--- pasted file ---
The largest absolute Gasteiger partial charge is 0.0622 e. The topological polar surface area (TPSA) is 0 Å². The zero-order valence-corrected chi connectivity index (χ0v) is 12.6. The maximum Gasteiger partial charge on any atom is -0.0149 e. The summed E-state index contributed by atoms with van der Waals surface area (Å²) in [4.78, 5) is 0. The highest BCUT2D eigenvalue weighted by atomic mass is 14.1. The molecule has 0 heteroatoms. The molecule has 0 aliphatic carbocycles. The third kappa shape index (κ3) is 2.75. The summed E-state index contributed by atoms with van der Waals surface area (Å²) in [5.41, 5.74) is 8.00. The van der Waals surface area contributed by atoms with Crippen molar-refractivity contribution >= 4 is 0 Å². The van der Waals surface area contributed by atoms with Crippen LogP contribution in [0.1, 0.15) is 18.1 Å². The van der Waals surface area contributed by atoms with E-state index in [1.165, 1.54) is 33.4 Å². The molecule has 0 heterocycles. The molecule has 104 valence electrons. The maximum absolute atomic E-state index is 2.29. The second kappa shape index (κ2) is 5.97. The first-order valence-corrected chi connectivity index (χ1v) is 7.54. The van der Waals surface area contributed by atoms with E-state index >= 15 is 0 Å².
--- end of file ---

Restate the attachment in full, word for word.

The largest absolute Gasteiger partial charge is 0.0622 e. The topological polar surface area (TPSA) is 0 Å². The zero-order valence-corrected chi connectivity index (χ0v) is 12.6. The maximum Gasteiger partial charge on any atom is -0.0149 e. The summed E-state index contributed by atoms with van der Waals surface area (Å²) in [4.78, 5) is 0. The highest BCUT2D eigenvalue weighted by atomic mass is 14.1. The molecule has 0 heteroatoms. The molecule has 0 aliphatic carbocycles. The third kappa shape index (κ3) is 2.75. The summed E-state index contributed by atoms with van der Waals surface area (Å²) in [5.41, 5.74) is 8.00. The van der Waals surface area contributed by atoms with Crippen molar-refractivity contribution >= 4 is 0 Å². The van der Waals surface area contributed by atoms with Crippen LogP contribution in [0.1, 0.15) is 18.1 Å². The van der Waals surface area contributed by atoms with E-state index in [1.165, 1.54) is 33.4 Å². The molecule has 0 heterocycles. The molecule has 104 valence electrons. The maximum absolute atomic E-state index is 2.29. The second kappa shape index (κ2) is 5.97. The first-order valence-corrected chi connectivity index (χ1v) is 7.54. The van der Waals surface area contributed by atoms with E-state index >= 15 is 0 Å².